Innovate DELIBERATELY

Braden Kelly has asked a number of us to respond to the question “Who has the technology and where would it live in a business?” This is really a question we are asked quite frequently by our clients. The answers are predicated on the strategic goals of the firm. First, consider who “owns” technology.

Many companies will argue that the CEO “owns” advancement, and they’re correct, to a point. Anyone with any amount of experience working on innovation will let you know that an engaged, involved executive team is vital to success when innovating. However, a CEO simply doesn’t have enough time or bandwidth to get involved in every decision and deal with all the disparate groups and activities that are involved. A CEO needs to make clear strategies and declarations about the innovation’s purpose, and ensure the task is conducted effectively and measured. OK, if the CEO doesn’t “own” innovation, who does?

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I’ve written before that bigger firms might need a Chief Innovation Officer, but only when that role is accurately defined. Since innovation can happen anywhere in the business anytime, we certainly don’t want to place all the emphasis on one individual or team. Our preferred model is an innovation team that sponsor innovation, defines the procedures, methods, tools, and vocabulary for the business, and works on disruptive or “white space” ideas. Just as there is one common graph of accounts or one standard purchasing process, we have to create common advancement methods and tools, and be able to roll up the total results.

This central creativity team can report to a CIO, however the team and the CIO carry only a portion of the advancement work. Clearly, a lot of innovation happens in product groups, geographies, and lines of business. Establishing a central innovation team doesn’t relieve these sets of the necessity for innovation – quite contrary. Defining a united team that will offer methods, tools, and services should accelerate innovation in each line of business or product group.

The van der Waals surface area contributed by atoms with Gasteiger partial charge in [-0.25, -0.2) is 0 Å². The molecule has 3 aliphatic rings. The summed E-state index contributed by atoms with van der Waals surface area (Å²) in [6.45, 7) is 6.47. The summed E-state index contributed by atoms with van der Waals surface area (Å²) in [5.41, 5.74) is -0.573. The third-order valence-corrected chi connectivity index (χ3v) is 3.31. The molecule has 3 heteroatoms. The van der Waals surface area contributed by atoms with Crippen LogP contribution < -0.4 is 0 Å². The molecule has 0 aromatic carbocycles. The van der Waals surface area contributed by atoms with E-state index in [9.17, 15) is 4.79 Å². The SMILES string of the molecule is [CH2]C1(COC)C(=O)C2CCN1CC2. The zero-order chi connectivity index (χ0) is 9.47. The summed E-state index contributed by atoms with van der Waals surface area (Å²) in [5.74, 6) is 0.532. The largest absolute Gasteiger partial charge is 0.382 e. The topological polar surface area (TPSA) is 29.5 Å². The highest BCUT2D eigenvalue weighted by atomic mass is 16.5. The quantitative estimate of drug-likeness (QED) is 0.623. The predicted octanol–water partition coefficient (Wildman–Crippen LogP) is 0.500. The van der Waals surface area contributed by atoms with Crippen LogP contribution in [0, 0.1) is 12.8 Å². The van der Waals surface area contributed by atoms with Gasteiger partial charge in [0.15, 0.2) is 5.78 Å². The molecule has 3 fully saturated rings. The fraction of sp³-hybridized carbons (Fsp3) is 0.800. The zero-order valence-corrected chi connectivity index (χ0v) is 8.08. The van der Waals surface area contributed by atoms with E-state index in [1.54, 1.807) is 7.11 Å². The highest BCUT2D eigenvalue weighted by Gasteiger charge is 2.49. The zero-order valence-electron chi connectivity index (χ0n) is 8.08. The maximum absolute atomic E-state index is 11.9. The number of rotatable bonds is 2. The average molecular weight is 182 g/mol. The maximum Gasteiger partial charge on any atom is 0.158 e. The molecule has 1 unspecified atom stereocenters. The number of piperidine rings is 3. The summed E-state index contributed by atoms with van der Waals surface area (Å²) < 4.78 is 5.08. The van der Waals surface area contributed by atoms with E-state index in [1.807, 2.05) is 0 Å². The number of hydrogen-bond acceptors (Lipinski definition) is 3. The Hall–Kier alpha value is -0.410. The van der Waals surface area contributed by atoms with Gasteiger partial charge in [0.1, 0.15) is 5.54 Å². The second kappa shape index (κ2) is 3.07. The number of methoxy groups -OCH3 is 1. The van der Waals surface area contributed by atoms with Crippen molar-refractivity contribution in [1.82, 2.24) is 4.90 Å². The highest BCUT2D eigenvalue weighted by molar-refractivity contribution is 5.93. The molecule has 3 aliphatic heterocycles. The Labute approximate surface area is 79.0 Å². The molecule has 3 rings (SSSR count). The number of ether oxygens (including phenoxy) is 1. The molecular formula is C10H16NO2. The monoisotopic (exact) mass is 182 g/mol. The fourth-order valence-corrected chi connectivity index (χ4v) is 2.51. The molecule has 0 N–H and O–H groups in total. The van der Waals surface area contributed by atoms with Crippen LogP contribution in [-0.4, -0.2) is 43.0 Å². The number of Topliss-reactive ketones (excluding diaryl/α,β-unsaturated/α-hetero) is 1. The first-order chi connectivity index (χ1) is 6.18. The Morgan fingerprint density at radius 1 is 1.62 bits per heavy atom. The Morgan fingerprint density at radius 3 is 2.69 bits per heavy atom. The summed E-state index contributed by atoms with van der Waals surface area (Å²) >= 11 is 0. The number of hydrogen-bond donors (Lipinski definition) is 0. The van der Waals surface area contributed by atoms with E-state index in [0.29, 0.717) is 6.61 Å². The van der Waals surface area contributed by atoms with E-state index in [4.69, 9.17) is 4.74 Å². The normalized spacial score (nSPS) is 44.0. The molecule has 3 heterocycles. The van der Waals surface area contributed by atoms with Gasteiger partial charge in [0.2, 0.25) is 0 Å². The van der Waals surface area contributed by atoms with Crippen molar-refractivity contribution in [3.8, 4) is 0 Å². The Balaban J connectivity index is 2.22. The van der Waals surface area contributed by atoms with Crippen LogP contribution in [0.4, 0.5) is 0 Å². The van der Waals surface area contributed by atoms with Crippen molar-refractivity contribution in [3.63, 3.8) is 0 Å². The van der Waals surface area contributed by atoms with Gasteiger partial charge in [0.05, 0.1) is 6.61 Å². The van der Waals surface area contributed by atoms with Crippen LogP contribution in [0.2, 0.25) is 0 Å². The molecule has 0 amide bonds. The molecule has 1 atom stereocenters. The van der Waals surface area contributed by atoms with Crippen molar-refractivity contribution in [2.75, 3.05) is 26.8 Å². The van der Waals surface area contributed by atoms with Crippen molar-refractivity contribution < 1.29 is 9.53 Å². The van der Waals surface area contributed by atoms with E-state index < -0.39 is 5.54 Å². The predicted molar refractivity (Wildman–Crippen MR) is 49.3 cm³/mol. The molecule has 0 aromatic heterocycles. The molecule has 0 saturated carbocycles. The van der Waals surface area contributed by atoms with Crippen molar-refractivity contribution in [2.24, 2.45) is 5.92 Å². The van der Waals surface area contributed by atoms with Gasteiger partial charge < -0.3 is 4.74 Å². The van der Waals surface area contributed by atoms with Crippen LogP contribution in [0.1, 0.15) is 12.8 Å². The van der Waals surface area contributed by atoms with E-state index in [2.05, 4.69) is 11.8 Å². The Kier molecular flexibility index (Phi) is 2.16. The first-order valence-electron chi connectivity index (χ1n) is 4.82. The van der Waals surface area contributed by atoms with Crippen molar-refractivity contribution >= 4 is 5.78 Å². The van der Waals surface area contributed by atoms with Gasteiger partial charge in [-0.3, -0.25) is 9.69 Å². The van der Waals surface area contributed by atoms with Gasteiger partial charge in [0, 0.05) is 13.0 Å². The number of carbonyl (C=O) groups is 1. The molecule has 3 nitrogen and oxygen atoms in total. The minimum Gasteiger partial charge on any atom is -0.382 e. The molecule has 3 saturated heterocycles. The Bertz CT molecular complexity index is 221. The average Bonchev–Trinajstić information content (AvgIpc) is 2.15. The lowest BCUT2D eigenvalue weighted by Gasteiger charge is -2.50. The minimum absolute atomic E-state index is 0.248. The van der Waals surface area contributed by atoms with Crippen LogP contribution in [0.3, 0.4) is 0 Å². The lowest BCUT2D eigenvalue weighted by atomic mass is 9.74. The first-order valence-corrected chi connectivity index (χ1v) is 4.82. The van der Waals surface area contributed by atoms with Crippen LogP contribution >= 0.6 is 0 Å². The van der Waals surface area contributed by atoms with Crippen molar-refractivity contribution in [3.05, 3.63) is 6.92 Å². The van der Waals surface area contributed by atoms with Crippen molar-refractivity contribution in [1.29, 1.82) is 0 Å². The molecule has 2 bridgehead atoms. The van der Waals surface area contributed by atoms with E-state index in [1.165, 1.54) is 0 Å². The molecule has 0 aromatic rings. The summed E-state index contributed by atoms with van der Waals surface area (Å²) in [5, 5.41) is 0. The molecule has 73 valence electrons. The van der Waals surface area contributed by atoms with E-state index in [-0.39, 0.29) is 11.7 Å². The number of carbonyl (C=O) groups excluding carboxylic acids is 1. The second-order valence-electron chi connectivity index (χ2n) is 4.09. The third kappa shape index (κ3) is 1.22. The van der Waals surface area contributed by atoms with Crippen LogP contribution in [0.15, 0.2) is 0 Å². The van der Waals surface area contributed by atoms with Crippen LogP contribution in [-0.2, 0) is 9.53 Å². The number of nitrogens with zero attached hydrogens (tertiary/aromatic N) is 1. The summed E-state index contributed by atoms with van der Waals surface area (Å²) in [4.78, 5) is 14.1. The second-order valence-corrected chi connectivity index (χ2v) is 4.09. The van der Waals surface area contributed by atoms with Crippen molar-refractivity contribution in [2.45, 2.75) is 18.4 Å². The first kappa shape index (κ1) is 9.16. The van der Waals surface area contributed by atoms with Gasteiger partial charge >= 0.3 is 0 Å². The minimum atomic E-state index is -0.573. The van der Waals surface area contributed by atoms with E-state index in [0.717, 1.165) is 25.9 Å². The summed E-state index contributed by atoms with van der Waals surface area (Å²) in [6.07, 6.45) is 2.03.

These teams are closer to the customer and also have a better knowledge of customer needs. Unfortunately the business lines are also bound with a 90-day clock, which keeps their concentrate on quarterly results rather than longer-term development. There’s a real need for the technology at this level, in conjunction with development at a known level that’s not so bound by quarterly results. So, who owns innovation?

The CEO should SPONSOR and ENCOURAGE invention and MEASURE it regularly. Additionally, the technology needs to live at every level of the business. We’ve seen it proven that innovation driven from the very best fails effectively, and advancement residing in one product group or team creates an unbalanced business just. Every group, every team should be expected to innovate. It’s not the duty of 1 team or one manager, but every person Atlanta divorce attorneys combined group.

Through this, I’ve found that creating a culture where it is encouraged to celebrate victories will make people more prepared to think about the achievements of the team and acknowledge each other. In the process, they will enhance group cohesion and performance. The value of the MBA is more than just the car or truck of the loans you remove for tuition or your compensation after graduation. I came across that the true value lies in the exchanges you shall have, the friendships you can make, and the shared experiences as part of a community of incredibly talented individuals.

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